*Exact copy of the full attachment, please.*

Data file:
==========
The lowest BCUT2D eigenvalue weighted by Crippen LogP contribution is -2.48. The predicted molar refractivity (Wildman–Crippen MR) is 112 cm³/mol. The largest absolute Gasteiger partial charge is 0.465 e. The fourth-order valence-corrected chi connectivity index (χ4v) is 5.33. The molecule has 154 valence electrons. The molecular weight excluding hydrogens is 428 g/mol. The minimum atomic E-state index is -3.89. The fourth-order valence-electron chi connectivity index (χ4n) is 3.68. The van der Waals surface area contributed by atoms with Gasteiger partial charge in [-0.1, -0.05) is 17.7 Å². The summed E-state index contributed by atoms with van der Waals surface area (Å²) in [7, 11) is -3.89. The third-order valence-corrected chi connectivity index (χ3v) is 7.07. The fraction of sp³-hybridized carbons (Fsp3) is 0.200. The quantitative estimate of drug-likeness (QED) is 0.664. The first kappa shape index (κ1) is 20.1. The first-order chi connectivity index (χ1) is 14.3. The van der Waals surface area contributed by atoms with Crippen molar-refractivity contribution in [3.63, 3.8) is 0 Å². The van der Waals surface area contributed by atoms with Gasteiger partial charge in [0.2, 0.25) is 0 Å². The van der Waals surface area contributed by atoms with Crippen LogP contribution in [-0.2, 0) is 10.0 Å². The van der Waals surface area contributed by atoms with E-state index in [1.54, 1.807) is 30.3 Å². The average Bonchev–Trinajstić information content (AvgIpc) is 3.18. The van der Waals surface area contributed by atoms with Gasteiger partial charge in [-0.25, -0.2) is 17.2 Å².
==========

The lowest BCUT2D eigenvalue weighted by Crippen LogP contribution is -2.48. The predicted molar refractivity (Wildman–Crippen MR) is 112 cm³/mol. The largest absolute Gasteiger partial charge is 0.465 e. The fourth-order valence-corrected chi connectivity index (χ4v) is 5.33. The molecule has 154 valence electrons. The molecular weight excluding hydrogens is 428 g/mol. The minimum atomic E-state index is -3.89. The fourth-order valence-electron chi connectivity index (χ4n) is 3.68. The van der Waals surface area contributed by atoms with Gasteiger partial charge in [-0.1, -0.05) is 17.7 Å². The summed E-state index contributed by atoms with van der Waals surface area (Å²) in [7, 11) is -3.89. The third-order valence-corrected chi connectivity index (χ3v) is 7.07. The fraction of sp³-hybridized carbons (Fsp3) is 0.200. The quantitative estimate of drug-likeness (QED) is 0.664. The first kappa shape index (κ1) is 20.1. The first-order chi connectivity index (χ1) is 14.3. The van der Waals surface area contributed by atoms with Crippen molar-refractivity contribution in [3.63, 3.8) is 0 Å². The van der Waals surface area contributed by atoms with Gasteiger partial charge in [0.2, 0.25) is 0 Å². The van der Waals surface area contributed by atoms with Crippen LogP contribution in [-0.2, 0) is 10.0 Å². The van der Waals surface area contributed by atoms with E-state index in [1.54, 1.807) is 30.3 Å². The average Bonchev–Trinajstić information content (AvgIpc) is 3.18. The van der Waals surface area contributed by atoms with Gasteiger partial charge in [-0.25, -0.2) is 17.2 Å².